In 1965 Knight recorded a jazz single “Let’s Get It On”, no relation to the Marvin Gaye hit in 1973. In 1966 Sonny Knight did a cover of the 1956 Top Ten R&B hit by Little Willie John, “Need Your Love So Bad”. The next year he recorded one more single that became an obscure regional hit in Houston, Texas. After 1967 Sonny Knight left the recording business. In the early 70’s he moved to Hawaii and kept up club appearances into the mid-90’s.
In 1981, using his birth name, Joseph C. Smith, he wrote a novel about the music industry titled The Day The Music Died. Rock critic Griel Marcus wrote this about the novel: “[it is] the bitterest book ever written about how rock’n’roll came to be and what it turned into; its theme is racism….[W]hat really interests Smith is how a rich version of American black culture is transformed into a horrible, enormously profitable white parody of itself: as white labels sign black artists only to ensure their oblivion and keep those blacks they can’t control penned up in the ghetto of the black charts; as white America, faced with something good, responds with a poison that will ultimately ruin even honest men… There is no question that much of what Smith describes took place…. But.. driven by its bitterness, Smith’s story runs away from itself…”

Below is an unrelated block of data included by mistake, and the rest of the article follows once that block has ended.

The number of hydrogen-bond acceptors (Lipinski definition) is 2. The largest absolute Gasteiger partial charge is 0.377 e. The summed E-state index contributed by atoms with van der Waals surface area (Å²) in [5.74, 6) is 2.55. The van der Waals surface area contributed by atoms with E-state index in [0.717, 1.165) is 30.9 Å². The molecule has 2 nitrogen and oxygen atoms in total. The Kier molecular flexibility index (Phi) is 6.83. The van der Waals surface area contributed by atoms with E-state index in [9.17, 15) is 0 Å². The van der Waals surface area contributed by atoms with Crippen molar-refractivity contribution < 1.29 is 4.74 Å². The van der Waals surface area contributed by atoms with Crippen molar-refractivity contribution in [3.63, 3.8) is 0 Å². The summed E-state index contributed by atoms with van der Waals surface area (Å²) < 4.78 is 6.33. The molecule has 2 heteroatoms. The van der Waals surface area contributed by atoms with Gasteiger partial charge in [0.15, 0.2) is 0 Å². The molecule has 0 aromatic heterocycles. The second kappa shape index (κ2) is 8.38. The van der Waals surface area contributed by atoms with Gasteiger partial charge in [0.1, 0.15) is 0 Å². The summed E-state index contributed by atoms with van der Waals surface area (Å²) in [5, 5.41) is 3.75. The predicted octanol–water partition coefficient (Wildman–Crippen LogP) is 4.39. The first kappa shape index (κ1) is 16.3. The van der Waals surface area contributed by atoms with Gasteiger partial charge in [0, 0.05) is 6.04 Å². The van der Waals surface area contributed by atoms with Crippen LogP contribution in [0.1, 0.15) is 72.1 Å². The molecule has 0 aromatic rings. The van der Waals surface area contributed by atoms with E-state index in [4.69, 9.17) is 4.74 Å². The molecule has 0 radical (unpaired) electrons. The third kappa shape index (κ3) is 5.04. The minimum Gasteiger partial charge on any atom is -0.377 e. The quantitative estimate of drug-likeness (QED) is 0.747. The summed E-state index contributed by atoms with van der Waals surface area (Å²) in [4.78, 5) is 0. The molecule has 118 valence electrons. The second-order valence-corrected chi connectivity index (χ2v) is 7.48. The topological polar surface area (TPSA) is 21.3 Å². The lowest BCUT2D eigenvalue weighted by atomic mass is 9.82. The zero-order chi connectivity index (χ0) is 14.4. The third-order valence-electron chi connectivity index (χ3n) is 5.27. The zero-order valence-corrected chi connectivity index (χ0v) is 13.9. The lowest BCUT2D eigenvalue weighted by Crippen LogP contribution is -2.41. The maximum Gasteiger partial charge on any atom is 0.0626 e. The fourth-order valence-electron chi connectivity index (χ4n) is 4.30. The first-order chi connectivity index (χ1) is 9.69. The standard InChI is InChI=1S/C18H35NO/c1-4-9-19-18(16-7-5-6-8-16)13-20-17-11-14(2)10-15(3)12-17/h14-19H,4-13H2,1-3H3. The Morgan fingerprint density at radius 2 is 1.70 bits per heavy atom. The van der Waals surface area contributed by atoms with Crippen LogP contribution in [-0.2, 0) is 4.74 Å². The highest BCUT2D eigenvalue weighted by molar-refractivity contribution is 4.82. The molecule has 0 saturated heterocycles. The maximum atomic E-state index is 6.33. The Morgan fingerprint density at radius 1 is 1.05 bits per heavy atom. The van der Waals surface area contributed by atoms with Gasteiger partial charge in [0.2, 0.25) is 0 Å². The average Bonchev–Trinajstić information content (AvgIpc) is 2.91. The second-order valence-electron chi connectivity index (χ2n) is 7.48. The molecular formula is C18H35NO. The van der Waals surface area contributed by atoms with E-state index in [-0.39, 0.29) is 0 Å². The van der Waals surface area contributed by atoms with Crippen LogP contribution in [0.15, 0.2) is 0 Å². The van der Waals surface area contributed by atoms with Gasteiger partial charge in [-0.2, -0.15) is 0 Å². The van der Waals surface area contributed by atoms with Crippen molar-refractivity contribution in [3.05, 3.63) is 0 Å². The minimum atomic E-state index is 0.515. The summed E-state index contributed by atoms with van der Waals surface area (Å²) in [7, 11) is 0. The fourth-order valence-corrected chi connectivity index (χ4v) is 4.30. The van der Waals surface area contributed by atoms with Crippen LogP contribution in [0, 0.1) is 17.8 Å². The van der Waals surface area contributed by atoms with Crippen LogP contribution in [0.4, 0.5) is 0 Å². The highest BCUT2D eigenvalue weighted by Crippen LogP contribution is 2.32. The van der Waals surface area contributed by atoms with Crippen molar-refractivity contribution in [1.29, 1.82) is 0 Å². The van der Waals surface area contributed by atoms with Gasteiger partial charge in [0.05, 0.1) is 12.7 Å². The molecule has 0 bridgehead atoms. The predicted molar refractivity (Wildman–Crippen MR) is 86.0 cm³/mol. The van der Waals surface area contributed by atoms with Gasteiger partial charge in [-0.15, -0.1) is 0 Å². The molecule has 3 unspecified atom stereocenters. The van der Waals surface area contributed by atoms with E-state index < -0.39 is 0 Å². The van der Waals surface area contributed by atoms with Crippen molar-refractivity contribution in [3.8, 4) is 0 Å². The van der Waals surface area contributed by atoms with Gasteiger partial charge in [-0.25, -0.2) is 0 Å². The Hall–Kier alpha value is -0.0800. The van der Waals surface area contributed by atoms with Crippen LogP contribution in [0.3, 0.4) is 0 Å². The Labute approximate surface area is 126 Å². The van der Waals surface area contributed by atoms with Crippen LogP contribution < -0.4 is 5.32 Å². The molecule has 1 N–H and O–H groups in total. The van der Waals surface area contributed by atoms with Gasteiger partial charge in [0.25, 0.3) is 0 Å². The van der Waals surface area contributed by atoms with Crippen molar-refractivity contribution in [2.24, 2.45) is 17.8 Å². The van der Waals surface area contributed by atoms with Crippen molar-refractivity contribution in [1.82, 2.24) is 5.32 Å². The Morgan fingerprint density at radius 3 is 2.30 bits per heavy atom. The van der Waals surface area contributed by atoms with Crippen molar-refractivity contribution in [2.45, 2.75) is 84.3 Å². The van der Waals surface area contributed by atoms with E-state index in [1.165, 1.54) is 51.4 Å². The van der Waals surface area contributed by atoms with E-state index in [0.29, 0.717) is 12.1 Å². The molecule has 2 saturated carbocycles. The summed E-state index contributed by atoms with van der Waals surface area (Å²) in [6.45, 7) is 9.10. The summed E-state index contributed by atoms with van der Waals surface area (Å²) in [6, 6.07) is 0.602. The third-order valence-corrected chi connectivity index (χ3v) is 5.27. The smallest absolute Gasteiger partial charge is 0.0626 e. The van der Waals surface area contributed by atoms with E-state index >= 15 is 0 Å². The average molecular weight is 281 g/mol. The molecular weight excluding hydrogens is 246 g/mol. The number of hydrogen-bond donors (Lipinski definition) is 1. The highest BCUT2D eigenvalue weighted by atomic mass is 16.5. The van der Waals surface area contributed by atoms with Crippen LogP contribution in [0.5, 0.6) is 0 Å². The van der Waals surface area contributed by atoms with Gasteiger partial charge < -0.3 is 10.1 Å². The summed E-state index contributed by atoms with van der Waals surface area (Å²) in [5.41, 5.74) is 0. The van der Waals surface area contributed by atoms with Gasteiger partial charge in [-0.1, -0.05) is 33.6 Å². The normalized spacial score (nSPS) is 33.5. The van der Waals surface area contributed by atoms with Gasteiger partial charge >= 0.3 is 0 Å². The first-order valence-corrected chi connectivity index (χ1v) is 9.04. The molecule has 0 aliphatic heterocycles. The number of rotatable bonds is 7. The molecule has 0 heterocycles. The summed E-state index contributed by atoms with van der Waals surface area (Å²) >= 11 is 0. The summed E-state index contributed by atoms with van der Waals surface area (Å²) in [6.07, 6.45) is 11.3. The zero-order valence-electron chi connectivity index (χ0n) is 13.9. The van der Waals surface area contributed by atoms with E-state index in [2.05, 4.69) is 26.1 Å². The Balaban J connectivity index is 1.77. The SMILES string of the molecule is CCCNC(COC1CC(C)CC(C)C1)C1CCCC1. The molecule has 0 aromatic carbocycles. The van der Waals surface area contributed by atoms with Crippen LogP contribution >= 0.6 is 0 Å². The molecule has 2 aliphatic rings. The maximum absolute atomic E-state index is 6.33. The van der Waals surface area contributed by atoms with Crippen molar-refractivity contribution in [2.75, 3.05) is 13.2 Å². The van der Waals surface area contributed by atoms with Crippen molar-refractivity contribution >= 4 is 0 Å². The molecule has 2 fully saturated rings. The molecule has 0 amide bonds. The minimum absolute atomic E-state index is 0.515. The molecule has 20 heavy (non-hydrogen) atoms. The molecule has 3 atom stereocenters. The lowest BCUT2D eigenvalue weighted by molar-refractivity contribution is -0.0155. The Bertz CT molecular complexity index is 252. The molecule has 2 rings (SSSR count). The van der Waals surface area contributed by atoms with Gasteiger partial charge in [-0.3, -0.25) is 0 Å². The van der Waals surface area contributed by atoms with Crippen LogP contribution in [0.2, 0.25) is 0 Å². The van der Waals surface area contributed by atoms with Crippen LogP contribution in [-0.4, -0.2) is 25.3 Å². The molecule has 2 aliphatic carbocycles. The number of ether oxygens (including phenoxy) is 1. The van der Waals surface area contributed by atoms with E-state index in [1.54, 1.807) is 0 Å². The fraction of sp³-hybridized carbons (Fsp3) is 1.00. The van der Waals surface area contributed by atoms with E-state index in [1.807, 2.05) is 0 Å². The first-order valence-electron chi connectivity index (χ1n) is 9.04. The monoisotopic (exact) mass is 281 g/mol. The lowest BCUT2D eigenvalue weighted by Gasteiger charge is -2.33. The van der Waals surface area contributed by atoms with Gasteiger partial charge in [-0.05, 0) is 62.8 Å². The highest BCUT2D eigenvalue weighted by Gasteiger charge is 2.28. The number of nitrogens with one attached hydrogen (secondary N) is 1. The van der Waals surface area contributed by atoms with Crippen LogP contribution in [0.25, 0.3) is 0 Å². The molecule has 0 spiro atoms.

Sonny Knight (Joseph C. Smith) died in 1998 at the age of 64 in Maui, several years after suffering from a stroke. He was writing a book about Jimi Hendrix before he died.
April 3, 2020
Nick Talevski, Rock Obituaries: Knocking On Heaven’s Door, (Omnibus Press, 2006) 344.
Griel Marcus, Dead Elvis: A Chronicle of a Cultural Obsession, (Harvard University Press, 1999) 100-104.
Bob Dylan, The Bootleg Series Vol. 11: The Basement Tapes Complete, Columbia, 2014. Recorded between June and October 1967. “Confidential” is Track 23 on Disc 5.
Jim Murphy, “Dorinda & Hite Morgan Discography,” Becomingthebeachboys.com, August 4, 2015.
“Sonny Knight,” Black Cat Rockabilly.
Ritchie Unterberger, “Ernie Freeman Biography,” All Music.com.
“Plas Johnson bio,” Wikipedia.org.
For more song reviews visit the Countdown.
Leave a Reply